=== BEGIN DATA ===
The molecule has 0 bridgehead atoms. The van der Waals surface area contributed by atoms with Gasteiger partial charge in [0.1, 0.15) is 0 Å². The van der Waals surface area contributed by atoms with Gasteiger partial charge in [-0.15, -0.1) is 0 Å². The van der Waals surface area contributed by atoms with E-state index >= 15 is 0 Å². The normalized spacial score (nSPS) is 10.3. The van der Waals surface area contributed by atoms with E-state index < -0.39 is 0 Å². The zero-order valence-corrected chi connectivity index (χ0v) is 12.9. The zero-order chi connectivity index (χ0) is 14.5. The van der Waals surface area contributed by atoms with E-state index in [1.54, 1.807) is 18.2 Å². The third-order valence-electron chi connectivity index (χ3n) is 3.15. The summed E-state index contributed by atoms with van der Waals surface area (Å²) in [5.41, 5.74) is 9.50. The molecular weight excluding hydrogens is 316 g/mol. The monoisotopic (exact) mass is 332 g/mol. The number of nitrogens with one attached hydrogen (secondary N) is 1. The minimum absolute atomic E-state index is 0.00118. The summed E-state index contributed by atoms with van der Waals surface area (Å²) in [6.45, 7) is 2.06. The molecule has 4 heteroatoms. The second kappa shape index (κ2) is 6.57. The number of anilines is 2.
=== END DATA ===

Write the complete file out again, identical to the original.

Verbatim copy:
The molecule has 0 bridgehead atoms. The van der Waals surface area contributed by atoms with Gasteiger partial charge in [0.1, 0.15) is 0 Å². The van der Waals surface area contributed by atoms with Gasteiger partial charge in [-0.15, -0.1) is 0 Å². The van der Waals surface area contributed by atoms with E-state index >= 15 is 0 Å². The normalized spacial score (nSPS) is 10.3. The van der Waals surface area contributed by atoms with E-state index < -0.39 is 0 Å². The zero-order valence-corrected chi connectivity index (χ0v) is 12.9. The zero-order chi connectivity index (χ0) is 14.5. The van der Waals surface area contributed by atoms with E-state index in [1.54, 1.807) is 18.2 Å². The third-order valence-electron chi connectivity index (χ3n) is 3.15. The summed E-state index contributed by atoms with van der Waals surface area (Å²) in [5.41, 5.74) is 9.50. The molecular weight excluding hydrogens is 316 g/mol. The monoisotopic (exact) mass is 332 g/mol. The number of nitrogens with one attached hydrogen (secondary N) is 1. The minimum absolute atomic E-state index is 0.00118. The summed E-state index contributed by atoms with van der Waals surface area (Å²) in [6.45, 7) is 2.06. The molecule has 4 heteroatoms. The second kappa shape index (κ2) is 6.57. The number of anilines is 2.